All Around the Camp - Stories of the Herrings

Compiled by Linda Hunt Hamlett. Personal use of this information is permitted. Absolutely no commercial use may be made of this information without the express permission of Linda Hunt Hamlett.

Stories of the Herrings

Death of a Herring

It was just another day for Echobode Herring. The Civil War was recently over and life was just getting back to normal. It was not until Bud, as he was known by family and friends saw the bushwhackers coming that he even had an inkling that anything was wrong. Bud was in the Lester Power's bottom lands when the bushwhackers came. His parents' home and those of his sisters and brothers were all near. The bushwhackers tore into the homes ripping up bed sheets and tearing into mattresses looking for anything of value.

Bud tried to stop them, but there were just too many men against him. He was killed and stripped of his only possession, a solid gold pocket watch worth thirty dollars. The bushwhackers left Echobode dead and rode on out of the small village. What men were at the homesteads rode off after them.

Bud's sisters were in their homes. They had witnessed their brother's murder but were afraid of the bushwhackers' return to go and bury him just then. They loaded him in a wheel barrow and pushed him to the Moss Creek Cemetery after night had fallen. Bud had no stone, but legend has it that he was buried where the giant hickory now stands in the center of the cemetery.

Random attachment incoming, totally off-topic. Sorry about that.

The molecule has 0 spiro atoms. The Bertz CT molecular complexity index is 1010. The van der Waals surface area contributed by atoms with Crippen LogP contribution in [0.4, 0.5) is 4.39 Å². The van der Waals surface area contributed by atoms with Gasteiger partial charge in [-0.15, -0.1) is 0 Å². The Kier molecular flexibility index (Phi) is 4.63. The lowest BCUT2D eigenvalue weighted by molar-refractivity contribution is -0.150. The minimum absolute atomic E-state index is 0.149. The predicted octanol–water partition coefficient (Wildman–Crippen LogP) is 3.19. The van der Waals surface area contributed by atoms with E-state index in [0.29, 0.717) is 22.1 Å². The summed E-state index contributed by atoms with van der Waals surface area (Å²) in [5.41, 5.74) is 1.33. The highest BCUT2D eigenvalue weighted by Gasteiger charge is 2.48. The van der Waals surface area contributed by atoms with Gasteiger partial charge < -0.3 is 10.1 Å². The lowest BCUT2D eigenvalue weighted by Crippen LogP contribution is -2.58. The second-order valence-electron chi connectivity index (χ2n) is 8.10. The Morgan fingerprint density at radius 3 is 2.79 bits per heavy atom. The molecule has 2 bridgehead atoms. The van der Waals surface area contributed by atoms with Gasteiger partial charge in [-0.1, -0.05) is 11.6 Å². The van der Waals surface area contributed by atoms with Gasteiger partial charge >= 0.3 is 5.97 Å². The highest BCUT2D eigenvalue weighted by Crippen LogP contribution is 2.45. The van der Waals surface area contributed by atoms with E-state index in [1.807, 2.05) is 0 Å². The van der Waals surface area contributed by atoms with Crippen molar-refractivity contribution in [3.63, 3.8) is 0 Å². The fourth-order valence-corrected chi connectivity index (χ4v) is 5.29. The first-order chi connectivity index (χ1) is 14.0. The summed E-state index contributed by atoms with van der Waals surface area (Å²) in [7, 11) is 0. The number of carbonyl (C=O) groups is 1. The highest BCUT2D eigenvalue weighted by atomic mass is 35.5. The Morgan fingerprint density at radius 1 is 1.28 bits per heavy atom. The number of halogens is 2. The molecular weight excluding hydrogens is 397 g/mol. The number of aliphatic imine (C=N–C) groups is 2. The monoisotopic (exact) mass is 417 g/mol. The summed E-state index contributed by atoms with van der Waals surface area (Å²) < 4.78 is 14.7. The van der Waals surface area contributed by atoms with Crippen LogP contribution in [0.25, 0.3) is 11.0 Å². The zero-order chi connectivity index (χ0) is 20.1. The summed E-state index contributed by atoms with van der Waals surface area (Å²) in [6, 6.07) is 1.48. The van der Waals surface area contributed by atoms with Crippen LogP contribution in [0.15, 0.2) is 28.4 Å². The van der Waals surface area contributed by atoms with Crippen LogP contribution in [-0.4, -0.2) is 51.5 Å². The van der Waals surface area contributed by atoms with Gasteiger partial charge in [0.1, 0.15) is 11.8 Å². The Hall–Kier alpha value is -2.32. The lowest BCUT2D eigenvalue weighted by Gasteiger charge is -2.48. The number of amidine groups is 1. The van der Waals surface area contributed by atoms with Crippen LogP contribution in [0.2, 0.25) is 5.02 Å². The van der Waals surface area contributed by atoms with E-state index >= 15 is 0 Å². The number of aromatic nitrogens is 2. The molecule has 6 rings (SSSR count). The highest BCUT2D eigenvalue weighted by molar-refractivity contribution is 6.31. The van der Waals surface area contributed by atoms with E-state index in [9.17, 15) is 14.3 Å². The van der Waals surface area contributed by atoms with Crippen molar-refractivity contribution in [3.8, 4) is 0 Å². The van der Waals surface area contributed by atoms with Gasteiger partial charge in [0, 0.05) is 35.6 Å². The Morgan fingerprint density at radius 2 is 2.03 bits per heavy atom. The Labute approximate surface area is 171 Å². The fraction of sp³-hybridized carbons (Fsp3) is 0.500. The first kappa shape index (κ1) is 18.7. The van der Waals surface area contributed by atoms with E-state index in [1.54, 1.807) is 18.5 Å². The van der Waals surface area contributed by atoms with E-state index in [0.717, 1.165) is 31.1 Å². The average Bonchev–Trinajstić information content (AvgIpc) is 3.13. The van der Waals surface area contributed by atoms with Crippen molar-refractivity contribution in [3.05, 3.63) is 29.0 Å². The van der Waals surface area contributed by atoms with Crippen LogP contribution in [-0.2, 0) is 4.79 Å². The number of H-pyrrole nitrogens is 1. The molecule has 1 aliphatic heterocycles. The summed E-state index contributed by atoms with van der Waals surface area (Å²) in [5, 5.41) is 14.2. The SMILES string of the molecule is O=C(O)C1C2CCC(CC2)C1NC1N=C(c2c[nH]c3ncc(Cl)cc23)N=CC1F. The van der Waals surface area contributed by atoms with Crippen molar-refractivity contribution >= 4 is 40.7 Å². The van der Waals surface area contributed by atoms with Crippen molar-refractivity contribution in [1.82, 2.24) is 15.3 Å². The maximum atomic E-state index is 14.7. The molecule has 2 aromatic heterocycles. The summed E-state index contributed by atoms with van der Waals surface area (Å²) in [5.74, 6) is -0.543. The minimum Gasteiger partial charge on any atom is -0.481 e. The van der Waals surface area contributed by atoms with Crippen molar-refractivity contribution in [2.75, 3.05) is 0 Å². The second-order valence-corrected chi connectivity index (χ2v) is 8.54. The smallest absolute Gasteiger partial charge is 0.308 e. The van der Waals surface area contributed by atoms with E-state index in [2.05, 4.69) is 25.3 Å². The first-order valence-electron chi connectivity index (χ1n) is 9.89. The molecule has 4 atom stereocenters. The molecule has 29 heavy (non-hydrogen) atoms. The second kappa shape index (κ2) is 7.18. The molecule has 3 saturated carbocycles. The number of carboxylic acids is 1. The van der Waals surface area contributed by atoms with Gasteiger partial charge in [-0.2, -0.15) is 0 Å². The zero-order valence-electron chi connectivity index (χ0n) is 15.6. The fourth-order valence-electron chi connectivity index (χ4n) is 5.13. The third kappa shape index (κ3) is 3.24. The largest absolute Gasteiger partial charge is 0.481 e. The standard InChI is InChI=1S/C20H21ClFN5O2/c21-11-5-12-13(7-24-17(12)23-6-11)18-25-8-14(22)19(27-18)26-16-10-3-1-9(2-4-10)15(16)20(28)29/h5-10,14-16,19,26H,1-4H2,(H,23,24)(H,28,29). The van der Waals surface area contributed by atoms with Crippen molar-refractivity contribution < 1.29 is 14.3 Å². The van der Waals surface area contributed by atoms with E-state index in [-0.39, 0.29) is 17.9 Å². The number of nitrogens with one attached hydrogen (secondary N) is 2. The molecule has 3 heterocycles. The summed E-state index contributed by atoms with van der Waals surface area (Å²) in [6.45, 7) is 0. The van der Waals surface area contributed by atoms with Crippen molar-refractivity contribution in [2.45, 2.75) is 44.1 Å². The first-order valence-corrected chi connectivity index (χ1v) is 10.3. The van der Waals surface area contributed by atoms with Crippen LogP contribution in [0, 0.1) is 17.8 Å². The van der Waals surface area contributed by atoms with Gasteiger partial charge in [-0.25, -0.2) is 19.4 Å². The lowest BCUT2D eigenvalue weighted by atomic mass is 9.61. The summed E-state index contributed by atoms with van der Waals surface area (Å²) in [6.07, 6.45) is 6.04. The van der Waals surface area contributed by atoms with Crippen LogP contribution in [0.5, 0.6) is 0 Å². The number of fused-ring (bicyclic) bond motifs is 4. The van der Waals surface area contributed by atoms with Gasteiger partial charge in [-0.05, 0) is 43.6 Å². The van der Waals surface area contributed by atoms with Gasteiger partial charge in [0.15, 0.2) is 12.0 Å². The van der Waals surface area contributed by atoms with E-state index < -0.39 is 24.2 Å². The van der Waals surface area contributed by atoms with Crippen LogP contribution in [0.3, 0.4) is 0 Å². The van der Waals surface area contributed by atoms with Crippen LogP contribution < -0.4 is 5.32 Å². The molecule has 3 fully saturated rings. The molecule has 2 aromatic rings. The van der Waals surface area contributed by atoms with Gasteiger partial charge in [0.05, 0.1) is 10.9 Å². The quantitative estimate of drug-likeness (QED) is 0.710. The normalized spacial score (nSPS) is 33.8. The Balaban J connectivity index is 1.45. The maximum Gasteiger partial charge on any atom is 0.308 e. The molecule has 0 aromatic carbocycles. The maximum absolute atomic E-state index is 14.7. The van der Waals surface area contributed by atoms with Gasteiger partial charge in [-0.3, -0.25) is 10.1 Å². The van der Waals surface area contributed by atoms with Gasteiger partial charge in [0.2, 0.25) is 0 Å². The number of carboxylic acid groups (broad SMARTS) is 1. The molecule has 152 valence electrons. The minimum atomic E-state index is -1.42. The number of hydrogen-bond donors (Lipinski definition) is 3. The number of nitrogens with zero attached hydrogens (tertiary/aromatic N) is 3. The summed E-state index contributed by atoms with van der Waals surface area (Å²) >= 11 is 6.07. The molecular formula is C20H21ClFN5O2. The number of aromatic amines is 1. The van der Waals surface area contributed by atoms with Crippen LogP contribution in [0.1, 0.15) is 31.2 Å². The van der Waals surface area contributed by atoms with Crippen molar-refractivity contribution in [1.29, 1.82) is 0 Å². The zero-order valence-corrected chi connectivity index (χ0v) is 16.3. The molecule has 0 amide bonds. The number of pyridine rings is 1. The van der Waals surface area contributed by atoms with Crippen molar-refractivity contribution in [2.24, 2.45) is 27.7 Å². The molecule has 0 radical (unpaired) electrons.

The bushwhackers returned to Moss Creek once again, but it was their last time. All of the men of community were out hunting except for John Powers, Cam and Sallie Powers' father-in-law. He hid behind a split-rail fence near the Ball Homestead. He had already gathered up all of the old guns in the community.

When the bushwhackers appeared, John fired the guns as fast as he could. He hit one horse in the leg and the rider jumped on with another bushwhacker. Then, John yelled, "Charge 'em boys! Charge 'em: G-- D---, Double Charge 'em!" The bushwhackers rode off as fast as they could and never revisited the community of Moss Creek.

Copyright © 2005: by Linda Hunt Hamlett
All materials, images, and data contained herein are not to be copied or downloaded for purposes of duplication, distribution, or publishing without the express written permission of the owner.


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Karen Groce /
Last updated 09 Apr 2010